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City lowers values 'too little too late'.

As expected by real estate experts, the Department of Finance announced last Friday that the billable assessment roll had gone down. 2.4 percent from $79.2 billion last year to $77.3 billion. This is still, however, higher than $76.2 billable roll of fiscal year 1991.

Commissioner of Finance Carol O'Cleireacain said "None of this should take anyone ... by surprise."

While the decline was expected, no one in the real estate industry believes it has gone far enough to prop up the decline in rents and income.

What it will do, however, is make it harder for the city to cope with its current projected deficit of $1.7 billion since the average tax rate has been frozen for three more years, subject to small shifts in equalization rates.

"This will mean less revenue to the city," O'Cleireacain said, 'but it will also mean lower taxes to New York City property owners."

She admired that some individual commercial properties and apartment buildings will still receive assessment increases while the average homeowner will see virtually no change with a projected increase of $15 per year.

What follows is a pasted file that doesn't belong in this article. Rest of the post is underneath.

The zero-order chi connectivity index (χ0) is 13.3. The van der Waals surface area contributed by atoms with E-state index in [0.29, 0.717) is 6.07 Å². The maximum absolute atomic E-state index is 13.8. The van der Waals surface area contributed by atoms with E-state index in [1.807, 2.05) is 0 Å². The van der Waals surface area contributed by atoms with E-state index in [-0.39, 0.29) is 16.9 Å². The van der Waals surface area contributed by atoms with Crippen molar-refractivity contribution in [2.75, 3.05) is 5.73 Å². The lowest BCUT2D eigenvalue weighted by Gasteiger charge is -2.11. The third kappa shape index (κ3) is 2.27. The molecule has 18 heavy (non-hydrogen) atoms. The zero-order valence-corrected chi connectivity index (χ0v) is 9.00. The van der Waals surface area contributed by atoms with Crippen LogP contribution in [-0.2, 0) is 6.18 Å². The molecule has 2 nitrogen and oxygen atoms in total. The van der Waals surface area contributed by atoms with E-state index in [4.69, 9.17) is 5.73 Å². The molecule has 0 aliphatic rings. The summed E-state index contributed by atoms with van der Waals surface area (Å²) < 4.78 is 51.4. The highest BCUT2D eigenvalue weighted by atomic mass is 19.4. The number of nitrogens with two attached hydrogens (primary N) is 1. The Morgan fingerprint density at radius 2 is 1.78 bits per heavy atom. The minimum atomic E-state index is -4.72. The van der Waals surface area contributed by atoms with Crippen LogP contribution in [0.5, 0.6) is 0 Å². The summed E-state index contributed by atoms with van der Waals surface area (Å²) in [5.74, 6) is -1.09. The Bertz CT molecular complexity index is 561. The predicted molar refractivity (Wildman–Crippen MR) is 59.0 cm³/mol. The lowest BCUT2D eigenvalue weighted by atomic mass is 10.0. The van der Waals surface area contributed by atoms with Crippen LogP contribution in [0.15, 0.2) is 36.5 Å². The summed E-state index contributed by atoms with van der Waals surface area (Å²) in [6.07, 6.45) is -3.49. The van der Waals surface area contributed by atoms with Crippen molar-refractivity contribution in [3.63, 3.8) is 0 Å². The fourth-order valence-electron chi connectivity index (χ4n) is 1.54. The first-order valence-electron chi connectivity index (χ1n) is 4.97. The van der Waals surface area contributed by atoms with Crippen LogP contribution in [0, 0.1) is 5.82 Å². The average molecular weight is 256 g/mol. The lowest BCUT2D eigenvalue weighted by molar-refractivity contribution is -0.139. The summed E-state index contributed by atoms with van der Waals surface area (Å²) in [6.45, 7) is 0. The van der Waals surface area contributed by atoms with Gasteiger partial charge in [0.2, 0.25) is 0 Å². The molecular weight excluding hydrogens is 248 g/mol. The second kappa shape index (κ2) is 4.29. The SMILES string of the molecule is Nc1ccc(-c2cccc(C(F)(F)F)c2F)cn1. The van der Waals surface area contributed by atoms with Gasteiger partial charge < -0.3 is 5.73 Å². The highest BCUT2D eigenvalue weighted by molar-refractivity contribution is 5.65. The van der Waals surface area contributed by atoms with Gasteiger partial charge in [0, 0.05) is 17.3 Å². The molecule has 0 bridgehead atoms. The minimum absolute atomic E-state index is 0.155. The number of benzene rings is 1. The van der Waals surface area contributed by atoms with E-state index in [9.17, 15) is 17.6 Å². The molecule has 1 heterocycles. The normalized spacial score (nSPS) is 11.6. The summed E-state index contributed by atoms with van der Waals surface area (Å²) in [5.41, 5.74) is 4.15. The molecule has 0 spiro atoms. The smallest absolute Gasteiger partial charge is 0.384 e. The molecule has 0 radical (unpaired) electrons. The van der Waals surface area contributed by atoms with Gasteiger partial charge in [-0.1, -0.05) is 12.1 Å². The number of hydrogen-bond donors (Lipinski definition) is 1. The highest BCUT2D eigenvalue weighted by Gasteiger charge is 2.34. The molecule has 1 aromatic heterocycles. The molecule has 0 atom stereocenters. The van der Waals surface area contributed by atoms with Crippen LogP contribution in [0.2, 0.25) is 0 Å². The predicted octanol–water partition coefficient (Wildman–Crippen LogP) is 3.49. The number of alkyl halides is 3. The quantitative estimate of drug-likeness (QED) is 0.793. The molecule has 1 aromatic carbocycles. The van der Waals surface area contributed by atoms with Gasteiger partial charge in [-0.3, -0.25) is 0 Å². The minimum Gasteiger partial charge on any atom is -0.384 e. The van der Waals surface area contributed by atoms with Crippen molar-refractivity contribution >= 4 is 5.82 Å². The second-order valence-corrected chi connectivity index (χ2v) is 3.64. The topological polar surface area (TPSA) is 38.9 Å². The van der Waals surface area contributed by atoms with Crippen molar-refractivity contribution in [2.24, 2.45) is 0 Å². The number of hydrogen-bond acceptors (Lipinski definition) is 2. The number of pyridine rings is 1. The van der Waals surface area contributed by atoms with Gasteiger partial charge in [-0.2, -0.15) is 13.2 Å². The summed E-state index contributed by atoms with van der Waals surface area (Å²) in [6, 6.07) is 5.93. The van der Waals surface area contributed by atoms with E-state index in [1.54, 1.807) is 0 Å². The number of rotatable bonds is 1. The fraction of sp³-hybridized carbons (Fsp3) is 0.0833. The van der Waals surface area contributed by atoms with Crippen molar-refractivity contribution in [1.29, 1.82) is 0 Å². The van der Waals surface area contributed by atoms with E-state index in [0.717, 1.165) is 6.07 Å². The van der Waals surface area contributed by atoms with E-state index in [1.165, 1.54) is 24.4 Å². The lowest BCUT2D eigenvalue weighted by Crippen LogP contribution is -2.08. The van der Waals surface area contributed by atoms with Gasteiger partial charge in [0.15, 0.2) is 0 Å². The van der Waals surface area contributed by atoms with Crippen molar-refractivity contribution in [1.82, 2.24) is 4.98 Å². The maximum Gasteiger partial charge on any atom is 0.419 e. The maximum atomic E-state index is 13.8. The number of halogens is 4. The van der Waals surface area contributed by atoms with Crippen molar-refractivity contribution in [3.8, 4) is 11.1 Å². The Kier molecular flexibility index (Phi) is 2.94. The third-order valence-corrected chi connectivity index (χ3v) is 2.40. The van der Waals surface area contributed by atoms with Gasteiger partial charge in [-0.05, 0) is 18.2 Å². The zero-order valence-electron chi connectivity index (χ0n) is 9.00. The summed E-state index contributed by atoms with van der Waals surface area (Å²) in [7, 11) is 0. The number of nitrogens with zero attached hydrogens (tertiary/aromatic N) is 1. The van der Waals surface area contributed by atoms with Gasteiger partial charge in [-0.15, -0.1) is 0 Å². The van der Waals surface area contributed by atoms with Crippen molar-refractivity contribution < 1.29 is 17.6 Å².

About 292 taxpayers whose properties were hurt by the December storm had assessments reduced.

'It's too little, too late," shrugged Jack Weprin, a tax certiorari partner with Goldberg Weprin & Ustin, echoing a sentiment heard again and again in later interviews. "We've been begging the Tax Commission for several years to reduce the taxes. The clients have been losing their buildings. People are desperate.'

In fact, Weprin confessed, he has lost two properties himself where the rents could not support the taxes, operating expenses and debt service.

If the tentative property tax assessment is too high, owners have an opportunity to write the Department of Finance and request a change by notice. Attorneys say for most multi-family residential buildings and commercial properties an application should be filed with the Tax Commission by March 1. Class I properties comprised of one- to three-family homes, have until March 15 to file a Tax Commission application.